Article Date: 5/1/2011

Are You Ready for Value-Driven Healthcare?

Are You Ready for Value-Driven Healthcare?

New laws will make outcomes public and pay you according to cost and quality. But don't panic, get prepared.

Special Section Sponsored By OD Lean

The “What does it mean to me?” reality of healthcare reform has begun to sink in … Perhaps you've already taken advantage of government incentives to implement electronic health records (EHRs). EHRs are a major transition, but an even greater challenge looms large. The shift to value-driven healthcare has concrete consequences for your practice. Don't wait: prepare now and be sure to get the right help.

What Is Value-Driven Healthcare?

Value-driven healthcare is a change in the way patients choose doctors and, more influentially, in the way insurers reimburse you.

“True healthcare reform began a decade ago, when we moved away from fee for service. Now the shift is on to a pay-for-performance system, under the even bigger umbrella known as value-driven healthcare,” explains Tommy Crooks III, OD, founder of Eye Care Associates, Inc., in Birmingham, Ala. “The underlying rationale is that fee for service is not sustainable, a fact that's easy to see when we extrapolate the rate of increase in healthcare costs just a decade into the future. The situation has to change. Enter value-driven healthcare. It's different from anything doctors have dealt with before.”

Insurers need to get more bang for the buck, so the “value” in “value-based” is a correlation between the quality of the outcomes you achieve and the prices you charge. Every doctor's clinical outcomes will be available to the public—first on a voluntary basis, and then on a mandatory basis. Not only will patients make choices based on outcomes, insurers will also base reimbursements on a doctor's value (combined outcomes and price). To succeed, you need to achieve better outcomes than your competitors for a lower price.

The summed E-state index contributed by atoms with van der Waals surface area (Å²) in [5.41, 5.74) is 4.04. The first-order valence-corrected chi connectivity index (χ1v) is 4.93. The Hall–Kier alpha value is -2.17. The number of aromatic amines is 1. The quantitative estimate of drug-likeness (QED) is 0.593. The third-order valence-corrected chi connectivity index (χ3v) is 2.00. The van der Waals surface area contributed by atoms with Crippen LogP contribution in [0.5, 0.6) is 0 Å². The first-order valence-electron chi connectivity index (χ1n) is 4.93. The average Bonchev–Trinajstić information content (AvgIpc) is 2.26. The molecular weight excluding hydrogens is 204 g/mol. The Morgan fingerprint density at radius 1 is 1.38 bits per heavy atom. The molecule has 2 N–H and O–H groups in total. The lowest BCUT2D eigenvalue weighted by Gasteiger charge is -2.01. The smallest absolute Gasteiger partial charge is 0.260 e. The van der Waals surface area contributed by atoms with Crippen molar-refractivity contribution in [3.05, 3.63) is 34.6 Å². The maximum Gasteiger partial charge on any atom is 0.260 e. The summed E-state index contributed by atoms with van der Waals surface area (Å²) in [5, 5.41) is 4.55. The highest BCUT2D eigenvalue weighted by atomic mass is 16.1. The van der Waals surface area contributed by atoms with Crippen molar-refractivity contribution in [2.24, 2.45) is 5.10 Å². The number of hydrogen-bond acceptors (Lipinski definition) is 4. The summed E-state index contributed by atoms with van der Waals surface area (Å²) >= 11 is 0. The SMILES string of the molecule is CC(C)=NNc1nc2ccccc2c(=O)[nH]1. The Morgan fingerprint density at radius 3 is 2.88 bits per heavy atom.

“Better outcomes mean better pay,” Dr. Crooks says. “We will all, by definition, see more patients for less reimbursement. We have to attempt to achieve the best outcomes at the lowest cost.”

You Can Do It

Even knowing that value-driven healthcare isn't far away, it's hard to visualize such a fundamental change in how you practice. Dr. Crooks has taken steps to prepare, helping to shape the ODLean program as a consultant, then putting 11 of his 20 practice locations through the ODLean process.

“Value-driven healthcare is where the ODLean program really shines. Doctors don't know how to see more patients for less reimbursement, but the ODLean program is specifically designed to find you more time,” Dr. Crooks explains. “It identifies systemic bottlenecks and time sinks, streamlines processes, improves flow, and helps practices make fundamental changes and implement new efficiencies—all with an eye toward where practices are going in the new value-driven world. And that's how we're able to see more patients in a day while maintaining the best outcomes.”

Dr. Crooks says the changes don't have to hurt. “People don't want to think about it now … it's a major change and none of us likes that. But we don't have to undergo a value-driven healthcare transformation independently. Help is available for the transition.”

Still No EHRs? Don't worry–just hurry.
Value-driven healthcare relies on EHRs—necessary for transparency, mobility and better outcomes at a lower cost—but many practitioners don't have an EHR system.
“EHRs are the first fundamental building block of the value-based healthcare system. Doctors who still don't have EHRs or practice management software need to take advantage of government incentives to implement them as soon as possible,” says Dr. Crooks. “Documents need to be accessible to patients, other providers, facilities, imaging centers and hospitals—every link in the chain. It's not easy, but ODLean can serve as a consultant or a coach to get this foundation in place for the future, but it needs to start happening now.”

This article is the second in a six-part series about ODLean, a new kind of consultation service offered through The Vision Care Institute. In the coming months, read about the innovative program and meet some of its nearly 100 clients.

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Contact Chuck Smith at (904) 443-1081 or for more information

Optometric Management, Issue: May 2011